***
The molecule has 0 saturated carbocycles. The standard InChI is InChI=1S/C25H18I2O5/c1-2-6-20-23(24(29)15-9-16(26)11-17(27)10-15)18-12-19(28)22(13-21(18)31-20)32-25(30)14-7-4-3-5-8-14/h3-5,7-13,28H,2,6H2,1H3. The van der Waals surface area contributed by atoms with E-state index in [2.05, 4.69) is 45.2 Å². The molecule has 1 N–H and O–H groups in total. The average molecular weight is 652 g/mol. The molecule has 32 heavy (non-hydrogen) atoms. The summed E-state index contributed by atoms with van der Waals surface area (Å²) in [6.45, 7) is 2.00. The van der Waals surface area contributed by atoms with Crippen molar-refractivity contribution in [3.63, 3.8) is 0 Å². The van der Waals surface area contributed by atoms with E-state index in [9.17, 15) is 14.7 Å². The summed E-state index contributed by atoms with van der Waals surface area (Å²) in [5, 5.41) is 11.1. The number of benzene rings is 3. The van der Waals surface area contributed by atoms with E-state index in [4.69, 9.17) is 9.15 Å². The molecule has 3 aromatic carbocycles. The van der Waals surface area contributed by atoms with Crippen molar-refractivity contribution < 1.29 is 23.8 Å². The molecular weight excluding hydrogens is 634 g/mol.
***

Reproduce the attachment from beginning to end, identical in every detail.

The molecule has 0 saturated carbocycles. The standard InChI is InChI=1S/C25H18I2O5/c1-2-6-20-23(24(29)15-9-16(26)11-17(27)10-15)18-12-19(28)22(13-21(18)31-20)32-25(30)14-7-4-3-5-8-14/h3-5,7-13,28H,2,6H2,1H3. The van der Waals surface area contributed by atoms with E-state index in [2.05, 4.69) is 45.2 Å². The molecule has 1 N–H and O–H groups in total. The average molecular weight is 652 g/mol. The molecule has 32 heavy (non-hydrogen) atoms. The summed E-state index contributed by atoms with van der Waals surface area (Å²) in [6.45, 7) is 2.00. The van der Waals surface area contributed by atoms with Crippen molar-refractivity contribution in [3.63, 3.8) is 0 Å². The van der Waals surface area contributed by atoms with E-state index in [9.17, 15) is 14.7 Å². The summed E-state index contributed by atoms with van der Waals surface area (Å²) in [5, 5.41) is 11.1. The number of benzene rings is 3. The van der Waals surface area contributed by atoms with E-state index in [4.69, 9.17) is 9.15 Å². The molecule has 3 aromatic carbocycles. The van der Waals surface area contributed by atoms with Crippen molar-refractivity contribution < 1.29 is 23.8 Å². The molecular weight excluding hydrogens is 634 g/mol.